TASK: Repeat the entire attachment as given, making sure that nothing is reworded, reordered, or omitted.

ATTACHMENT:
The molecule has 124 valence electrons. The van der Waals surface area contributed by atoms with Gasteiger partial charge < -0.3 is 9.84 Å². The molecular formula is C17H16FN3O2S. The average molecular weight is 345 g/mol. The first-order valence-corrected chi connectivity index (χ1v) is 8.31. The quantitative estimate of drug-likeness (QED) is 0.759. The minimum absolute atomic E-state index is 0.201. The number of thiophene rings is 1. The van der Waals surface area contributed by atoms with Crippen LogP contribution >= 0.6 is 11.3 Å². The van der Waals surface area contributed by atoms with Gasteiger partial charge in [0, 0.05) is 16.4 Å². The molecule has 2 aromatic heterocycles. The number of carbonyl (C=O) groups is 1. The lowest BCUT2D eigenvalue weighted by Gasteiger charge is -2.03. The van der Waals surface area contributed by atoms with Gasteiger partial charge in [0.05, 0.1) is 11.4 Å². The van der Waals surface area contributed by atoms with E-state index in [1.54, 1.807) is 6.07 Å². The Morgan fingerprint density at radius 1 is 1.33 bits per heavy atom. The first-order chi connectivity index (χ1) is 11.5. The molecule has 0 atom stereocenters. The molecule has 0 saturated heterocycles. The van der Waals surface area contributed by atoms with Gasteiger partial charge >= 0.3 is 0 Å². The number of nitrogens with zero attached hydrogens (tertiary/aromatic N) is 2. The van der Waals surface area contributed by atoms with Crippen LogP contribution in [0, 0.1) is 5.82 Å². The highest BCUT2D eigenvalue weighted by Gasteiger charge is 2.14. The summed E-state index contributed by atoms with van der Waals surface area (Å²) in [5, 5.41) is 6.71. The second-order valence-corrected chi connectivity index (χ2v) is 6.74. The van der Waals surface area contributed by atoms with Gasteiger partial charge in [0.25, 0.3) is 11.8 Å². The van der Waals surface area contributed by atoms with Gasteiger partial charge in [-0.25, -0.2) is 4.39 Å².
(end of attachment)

The molecule has 124 valence electrons. The van der Waals surface area contributed by atoms with Gasteiger partial charge < -0.3 is 9.84 Å². The molecular formula is C17H16FN3O2S. The average molecular weight is 345 g/mol. The first-order valence-corrected chi connectivity index (χ1v) is 8.31. The quantitative estimate of drug-likeness (QED) is 0.759. The minimum absolute atomic E-state index is 0.201. The number of thiophene rings is 1. The van der Waals surface area contributed by atoms with Crippen LogP contribution >= 0.6 is 11.3 Å². The van der Waals surface area contributed by atoms with Gasteiger partial charge in [0, 0.05) is 16.4 Å². The molecule has 2 aromatic heterocycles. The number of carbonyl (C=O) groups is 1. The lowest BCUT2D eigenvalue weighted by Gasteiger charge is -2.03. The van der Waals surface area contributed by atoms with Gasteiger partial charge in [0.05, 0.1) is 11.4 Å². The van der Waals surface area contributed by atoms with E-state index in [1.54, 1.807) is 6.07 Å². The Morgan fingerprint density at radius 1 is 1.33 bits per heavy atom. The first-order chi connectivity index (χ1) is 11.5. The molecule has 0 atom stereocenters. The molecule has 0 saturated heterocycles. The van der Waals surface area contributed by atoms with Gasteiger partial charge >= 0.3 is 0 Å². The number of nitrogens with zero attached hydrogens (tertiary/aromatic N) is 2. The van der Waals surface area contributed by atoms with Crippen LogP contribution in [0, 0.1) is 5.82 Å². The highest BCUT2D eigenvalue weighted by Gasteiger charge is 2.14. The summed E-state index contributed by atoms with van der Waals surface area (Å²) in [5, 5.41) is 6.71. The second-order valence-corrected chi connectivity index (χ2v) is 6.74. The van der Waals surface area contributed by atoms with Gasteiger partial charge in [0.25, 0.3) is 11.8 Å². The van der Waals surface area contributed by atoms with Gasteiger partial charge in [-0.25, -0.2) is 4.39 Å².